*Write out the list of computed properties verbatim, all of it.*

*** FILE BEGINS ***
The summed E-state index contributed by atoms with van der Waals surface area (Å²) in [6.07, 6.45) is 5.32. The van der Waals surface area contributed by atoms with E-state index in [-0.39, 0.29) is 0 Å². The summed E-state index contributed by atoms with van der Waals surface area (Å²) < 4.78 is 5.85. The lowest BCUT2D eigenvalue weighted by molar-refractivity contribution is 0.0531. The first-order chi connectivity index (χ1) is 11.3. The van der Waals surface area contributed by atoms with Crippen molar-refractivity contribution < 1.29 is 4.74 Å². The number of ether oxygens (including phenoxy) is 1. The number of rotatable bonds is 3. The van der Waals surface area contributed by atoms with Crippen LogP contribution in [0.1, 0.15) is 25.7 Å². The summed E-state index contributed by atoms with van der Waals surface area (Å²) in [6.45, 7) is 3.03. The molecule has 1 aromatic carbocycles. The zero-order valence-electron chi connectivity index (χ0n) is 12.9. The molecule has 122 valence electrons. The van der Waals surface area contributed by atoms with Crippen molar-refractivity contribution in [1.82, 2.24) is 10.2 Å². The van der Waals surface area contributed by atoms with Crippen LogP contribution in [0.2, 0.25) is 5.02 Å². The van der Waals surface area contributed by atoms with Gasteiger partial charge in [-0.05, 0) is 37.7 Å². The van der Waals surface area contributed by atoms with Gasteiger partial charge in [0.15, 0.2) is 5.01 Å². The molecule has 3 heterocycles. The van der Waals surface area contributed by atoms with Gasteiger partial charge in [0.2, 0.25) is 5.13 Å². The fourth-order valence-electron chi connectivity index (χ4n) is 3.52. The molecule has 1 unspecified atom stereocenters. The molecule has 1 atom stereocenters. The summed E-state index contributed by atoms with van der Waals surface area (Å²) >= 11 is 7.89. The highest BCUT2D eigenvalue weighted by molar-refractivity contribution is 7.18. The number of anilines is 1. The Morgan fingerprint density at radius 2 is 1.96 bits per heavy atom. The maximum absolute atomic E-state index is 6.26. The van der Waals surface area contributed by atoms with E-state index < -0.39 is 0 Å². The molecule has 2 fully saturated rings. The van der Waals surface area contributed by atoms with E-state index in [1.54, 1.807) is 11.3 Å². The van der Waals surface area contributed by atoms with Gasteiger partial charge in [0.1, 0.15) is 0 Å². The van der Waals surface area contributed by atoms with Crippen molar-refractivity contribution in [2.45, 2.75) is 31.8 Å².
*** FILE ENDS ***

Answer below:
The summed E-state index contributed by atoms with van der Waals surface area (Å²) in [6.07, 6.45) is 5.32. The van der Waals surface area contributed by atoms with E-state index in [-0.39, 0.29) is 0 Å². The summed E-state index contributed by atoms with van der Waals surface area (Å²) < 4.78 is 5.85. The lowest BCUT2D eigenvalue weighted by molar-refractivity contribution is 0.0531. The first-order chi connectivity index (χ1) is 11.3. The van der Waals surface area contributed by atoms with Crippen molar-refractivity contribution < 1.29 is 4.74 Å². The number of ether oxygens (including phenoxy) is 1. The number of rotatable bonds is 3. The van der Waals surface area contributed by atoms with Crippen LogP contribution in [0.1, 0.15) is 25.7 Å². The summed E-state index contributed by atoms with van der Waals surface area (Å²) in [6.45, 7) is 3.03. The molecule has 1 aromatic carbocycles. The zero-order valence-electron chi connectivity index (χ0n) is 12.9. The molecule has 122 valence electrons. The van der Waals surface area contributed by atoms with Crippen molar-refractivity contribution in [1.82, 2.24) is 10.2 Å². The van der Waals surface area contributed by atoms with Crippen LogP contribution in [0.2, 0.25) is 5.02 Å². The van der Waals surface area contributed by atoms with Gasteiger partial charge in [-0.05, 0) is 37.7 Å². The van der Waals surface area contributed by atoms with Gasteiger partial charge in [0.15, 0.2) is 5.01 Å². The molecule has 3 heterocycles. The van der Waals surface area contributed by atoms with Gasteiger partial charge in [0.2, 0.25) is 5.13 Å². The fourth-order valence-electron chi connectivity index (χ4n) is 3.52. The molecule has 1 unspecified atom stereocenters. The molecule has 1 atom stereocenters. The summed E-state index contributed by atoms with van der Waals surface area (Å²) >= 11 is 7.89. The highest BCUT2D eigenvalue weighted by molar-refractivity contribution is 7.18. The number of anilines is 1. The Morgan fingerprint density at radius 2 is 1.96 bits per heavy atom. The maximum absolute atomic E-state index is 6.26. The van der Waals surface area contributed by atoms with E-state index < -0.39 is 0 Å². The molecule has 2 fully saturated rings. The van der Waals surface area contributed by atoms with E-state index in [1.54, 1.807) is 11.3 Å². The van der Waals surface area contributed by atoms with Gasteiger partial charge in [0.1, 0.15) is 0 Å². The van der Waals surface area contributed by atoms with Crippen molar-refractivity contribution in [2.45, 2.75) is 31.8 Å².